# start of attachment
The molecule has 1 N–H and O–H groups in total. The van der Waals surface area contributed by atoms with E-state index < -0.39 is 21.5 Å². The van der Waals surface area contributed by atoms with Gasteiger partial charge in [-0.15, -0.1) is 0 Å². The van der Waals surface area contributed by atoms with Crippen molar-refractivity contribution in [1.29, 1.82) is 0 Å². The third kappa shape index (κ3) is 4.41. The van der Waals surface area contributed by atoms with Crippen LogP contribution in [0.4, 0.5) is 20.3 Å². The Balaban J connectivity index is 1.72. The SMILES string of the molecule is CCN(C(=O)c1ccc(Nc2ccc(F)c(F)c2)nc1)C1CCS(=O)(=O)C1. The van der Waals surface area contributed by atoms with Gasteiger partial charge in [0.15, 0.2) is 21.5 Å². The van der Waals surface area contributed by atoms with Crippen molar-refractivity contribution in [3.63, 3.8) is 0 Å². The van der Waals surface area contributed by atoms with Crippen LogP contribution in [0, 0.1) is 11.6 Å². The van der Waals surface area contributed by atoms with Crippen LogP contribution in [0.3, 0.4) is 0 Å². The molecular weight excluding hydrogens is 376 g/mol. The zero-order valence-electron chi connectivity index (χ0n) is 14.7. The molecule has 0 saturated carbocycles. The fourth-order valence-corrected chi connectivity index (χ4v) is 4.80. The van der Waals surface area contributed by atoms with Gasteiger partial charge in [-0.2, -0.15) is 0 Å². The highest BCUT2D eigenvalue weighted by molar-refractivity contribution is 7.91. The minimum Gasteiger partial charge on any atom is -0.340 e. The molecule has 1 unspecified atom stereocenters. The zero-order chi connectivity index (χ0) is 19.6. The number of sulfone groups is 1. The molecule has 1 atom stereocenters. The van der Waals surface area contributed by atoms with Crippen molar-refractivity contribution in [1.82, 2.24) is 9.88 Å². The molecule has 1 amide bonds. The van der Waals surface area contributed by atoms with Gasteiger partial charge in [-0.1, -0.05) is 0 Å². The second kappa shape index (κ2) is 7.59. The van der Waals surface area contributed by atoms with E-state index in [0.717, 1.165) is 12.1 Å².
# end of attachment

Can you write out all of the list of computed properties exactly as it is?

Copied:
The molecule has 1 N–H and O–H groups in total. The van der Waals surface area contributed by atoms with E-state index < -0.39 is 21.5 Å². The van der Waals surface area contributed by atoms with Gasteiger partial charge in [-0.15, -0.1) is 0 Å². The van der Waals surface area contributed by atoms with Crippen molar-refractivity contribution in [1.29, 1.82) is 0 Å². The third kappa shape index (κ3) is 4.41. The van der Waals surface area contributed by atoms with Crippen LogP contribution in [0.4, 0.5) is 20.3 Å². The Balaban J connectivity index is 1.72. The SMILES string of the molecule is CCN(C(=O)c1ccc(Nc2ccc(F)c(F)c2)nc1)C1CCS(=O)(=O)C1. The van der Waals surface area contributed by atoms with Gasteiger partial charge in [0.15, 0.2) is 21.5 Å². The van der Waals surface area contributed by atoms with Crippen molar-refractivity contribution in [3.63, 3.8) is 0 Å². The van der Waals surface area contributed by atoms with Crippen LogP contribution in [0, 0.1) is 11.6 Å². The van der Waals surface area contributed by atoms with Crippen LogP contribution in [0.3, 0.4) is 0 Å². The molecular weight excluding hydrogens is 376 g/mol. The zero-order valence-electron chi connectivity index (χ0n) is 14.7. The molecule has 0 saturated carbocycles. The fourth-order valence-corrected chi connectivity index (χ4v) is 4.80. The van der Waals surface area contributed by atoms with Gasteiger partial charge in [-0.2, -0.15) is 0 Å². The highest BCUT2D eigenvalue weighted by molar-refractivity contribution is 7.91. The minimum Gasteiger partial charge on any atom is -0.340 e. The molecule has 1 unspecified atom stereocenters. The zero-order chi connectivity index (χ0) is 19.6. The number of sulfone groups is 1. The molecule has 1 atom stereocenters. The van der Waals surface area contributed by atoms with Crippen molar-refractivity contribution in [1.82, 2.24) is 9.88 Å². The molecule has 1 amide bonds. The van der Waals surface area contributed by atoms with Gasteiger partial charge in [-0.1, -0.05) is 0 Å². The second kappa shape index (κ2) is 7.59. The van der Waals surface area contributed by atoms with E-state index in [0.717, 1.165) is 12.1 Å².